The Five Characteristics of a Great Volunteer

Being able to find a handful of great volunteers is often the difference between a small town church that grows and one that declines. Great volunteers are just as valuable as great staff members. In fact, they may be even more valuable because they’re willing to do the work for free. Before you start thinking about planting a church or transforming a church, it would be wise to find a group of great volunteers to help.

You know as well as I do that it is becoming increasingly more difficult to find people who are wiling to give up their time to serve the church. So, I’m not going to pretend that finding great volunteers is going to be easy. It’s not.

The fact is many of you are going to read this list and decide that you have no one in your church who qualifies as a great volunteer. Unfortunately, that may be true, which means you have to work with what you’ve got.

Hopefully, over time you’ll be able to develop someone with these characteristics, or God will bless the church by sending some to you. The church I serve has gained great volunteers in both of those ways.

In fact, I wouldn’t have labeled myself as a great volunteer in the beginning. Thankfully, I had a pastor who saw potential in me and was willing to develop the characteristics I needed to be a great volunteer and eventually a great staff member.

So, what exactly are the characteristics of a great volunteer? These are the five characteristics I would look for.

  1. They own the vision.

I’m looking for someone who is personally engaged in the mission and vision of the church. I want them pulling for me, and not against me. Are they supporting the ministry with their time and money? Are they inviting people to church? Are they positive about the direction the church is going? Normally, if someone has this characteristic, the rest come a lot easier.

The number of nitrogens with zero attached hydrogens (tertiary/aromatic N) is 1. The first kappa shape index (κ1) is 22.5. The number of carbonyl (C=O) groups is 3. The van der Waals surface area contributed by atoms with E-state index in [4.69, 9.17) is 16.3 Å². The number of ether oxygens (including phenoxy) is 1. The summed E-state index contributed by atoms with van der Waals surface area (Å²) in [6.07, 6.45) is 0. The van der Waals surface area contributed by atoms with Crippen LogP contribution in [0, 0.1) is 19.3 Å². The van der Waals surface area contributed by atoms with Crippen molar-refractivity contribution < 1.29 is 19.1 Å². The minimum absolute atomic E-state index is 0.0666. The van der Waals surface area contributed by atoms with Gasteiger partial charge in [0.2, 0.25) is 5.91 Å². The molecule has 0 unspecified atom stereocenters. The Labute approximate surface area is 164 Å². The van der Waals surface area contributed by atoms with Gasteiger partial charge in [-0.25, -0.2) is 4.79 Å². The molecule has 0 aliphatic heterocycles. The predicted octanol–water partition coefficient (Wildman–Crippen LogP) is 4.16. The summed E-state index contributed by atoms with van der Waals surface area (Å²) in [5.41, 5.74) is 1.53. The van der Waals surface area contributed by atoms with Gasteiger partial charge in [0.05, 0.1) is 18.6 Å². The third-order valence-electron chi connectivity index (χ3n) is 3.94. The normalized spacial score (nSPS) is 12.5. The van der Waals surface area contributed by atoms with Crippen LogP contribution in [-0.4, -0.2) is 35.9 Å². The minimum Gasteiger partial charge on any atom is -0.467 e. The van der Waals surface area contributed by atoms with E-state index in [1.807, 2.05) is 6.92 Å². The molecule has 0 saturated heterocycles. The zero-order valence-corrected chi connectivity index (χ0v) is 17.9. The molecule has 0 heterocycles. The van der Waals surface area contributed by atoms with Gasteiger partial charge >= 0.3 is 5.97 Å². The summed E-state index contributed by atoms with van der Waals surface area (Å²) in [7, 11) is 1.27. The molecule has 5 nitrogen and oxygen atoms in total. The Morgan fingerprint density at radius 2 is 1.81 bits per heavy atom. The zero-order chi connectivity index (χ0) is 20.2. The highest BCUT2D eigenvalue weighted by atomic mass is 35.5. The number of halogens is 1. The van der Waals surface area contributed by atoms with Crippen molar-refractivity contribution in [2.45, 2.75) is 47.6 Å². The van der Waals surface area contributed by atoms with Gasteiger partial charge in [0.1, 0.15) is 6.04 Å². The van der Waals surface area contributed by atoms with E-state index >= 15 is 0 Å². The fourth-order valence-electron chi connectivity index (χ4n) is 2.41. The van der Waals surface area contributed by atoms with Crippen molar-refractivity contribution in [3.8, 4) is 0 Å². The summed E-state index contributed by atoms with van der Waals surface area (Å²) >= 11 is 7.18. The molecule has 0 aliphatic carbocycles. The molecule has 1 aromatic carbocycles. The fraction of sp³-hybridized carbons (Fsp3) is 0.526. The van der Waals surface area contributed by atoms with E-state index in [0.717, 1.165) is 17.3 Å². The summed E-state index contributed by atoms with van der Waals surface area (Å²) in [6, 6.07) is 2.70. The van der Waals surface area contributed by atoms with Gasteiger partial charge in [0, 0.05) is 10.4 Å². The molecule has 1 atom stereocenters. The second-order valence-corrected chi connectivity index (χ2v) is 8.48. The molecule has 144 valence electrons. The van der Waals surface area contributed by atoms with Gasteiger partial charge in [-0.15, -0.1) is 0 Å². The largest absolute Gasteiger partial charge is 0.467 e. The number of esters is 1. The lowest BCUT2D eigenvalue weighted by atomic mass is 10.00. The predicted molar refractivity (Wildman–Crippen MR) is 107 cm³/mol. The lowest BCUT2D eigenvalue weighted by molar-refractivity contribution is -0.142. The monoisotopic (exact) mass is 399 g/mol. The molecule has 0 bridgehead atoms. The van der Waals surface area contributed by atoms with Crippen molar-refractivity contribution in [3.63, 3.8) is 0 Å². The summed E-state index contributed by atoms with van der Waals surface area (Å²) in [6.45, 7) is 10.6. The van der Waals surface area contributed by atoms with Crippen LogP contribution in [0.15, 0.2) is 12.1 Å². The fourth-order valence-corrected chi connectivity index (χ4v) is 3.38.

1. They work to make it better.

I want people to be frustrated when things aren’t done well, as long as they’re willing to help to fix it. When they see a piece of trash in the floor, I want to see if they pick it up or not. I pay attention to those who show up to church early and those who leave late. I want volunteers who are constantly thinking, “How can we improve this?”

  1. They help each other.

If you’re going to be a great volunteer, you have to be willing to work with others. I want people who are willing to step out of the media booth when there’s a shortage of volunteers in the kids’ ministry. I want people who are willing to serve in areas outside of “their” team. The only way church works is if we’re willing to work together.

  1. They replace themselves.

If you’re a volunteer who is able to replace yourself, then you become irreplaceable to me. I’m looking for people who aren’t afraid to hand over their position to someone else. I’m looking for those volunteers who encourage and empower others around them because as the church grows, more leaders have to emerge.

  1. They’re always willing to change.

The biggest reason why many rural and small town churches aren’t growing is because of their unwillingness to change. We know the Gospel never changes, but everything else around it does. So, I need volunteers who are willing to change. I know we’ve never had people greeting in the parking lot before, but we’re going to start. I know we’ve never allowed coffee in the sanctuary, but we’re going to start this week. Are they able to embrace change?

This is my list. I’d love to see yours. Share it in the comments below. If you’re small town church pastor who is struggling right now, and you need someone to talk to, visit my contact page. Let’s set up a call. I’d love to help.

A Simple Way to Grow Yourself and Others